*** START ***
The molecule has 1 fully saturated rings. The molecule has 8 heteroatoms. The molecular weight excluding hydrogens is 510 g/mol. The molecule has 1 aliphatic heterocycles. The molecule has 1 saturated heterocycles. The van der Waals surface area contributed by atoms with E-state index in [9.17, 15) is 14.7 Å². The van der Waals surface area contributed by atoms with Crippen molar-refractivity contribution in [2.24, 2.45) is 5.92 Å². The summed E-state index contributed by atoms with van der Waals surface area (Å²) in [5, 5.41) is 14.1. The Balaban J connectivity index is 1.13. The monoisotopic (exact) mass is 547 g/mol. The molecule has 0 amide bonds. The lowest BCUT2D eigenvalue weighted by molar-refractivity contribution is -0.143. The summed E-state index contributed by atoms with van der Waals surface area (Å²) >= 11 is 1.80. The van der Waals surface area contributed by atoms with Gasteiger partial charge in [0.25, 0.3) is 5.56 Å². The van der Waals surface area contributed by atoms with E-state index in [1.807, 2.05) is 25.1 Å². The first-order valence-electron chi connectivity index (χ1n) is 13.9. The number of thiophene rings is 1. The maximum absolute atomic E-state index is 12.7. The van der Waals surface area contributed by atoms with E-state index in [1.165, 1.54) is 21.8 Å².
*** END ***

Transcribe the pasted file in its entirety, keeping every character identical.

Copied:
The molecule has 1 fully saturated rings. The molecule has 8 heteroatoms. The molecular weight excluding hydrogens is 510 g/mol. The molecule has 1 aliphatic heterocycles. The molecule has 1 saturated heterocycles. The van der Waals surface area contributed by atoms with E-state index in [9.17, 15) is 14.7 Å². The van der Waals surface area contributed by atoms with Crippen molar-refractivity contribution in [2.24, 2.45) is 5.92 Å². The summed E-state index contributed by atoms with van der Waals surface area (Å²) in [5, 5.41) is 14.1. The Balaban J connectivity index is 1.13. The monoisotopic (exact) mass is 547 g/mol. The molecule has 0 amide bonds. The lowest BCUT2D eigenvalue weighted by molar-refractivity contribution is -0.143. The summed E-state index contributed by atoms with van der Waals surface area (Å²) >= 11 is 1.80. The van der Waals surface area contributed by atoms with Gasteiger partial charge in [0.25, 0.3) is 5.56 Å². The van der Waals surface area contributed by atoms with E-state index in [1.807, 2.05) is 25.1 Å². The first-order valence-electron chi connectivity index (χ1n) is 13.9. The number of thiophene rings is 1. The maximum absolute atomic E-state index is 12.7. The van der Waals surface area contributed by atoms with E-state index in [1.165, 1.54) is 21.8 Å².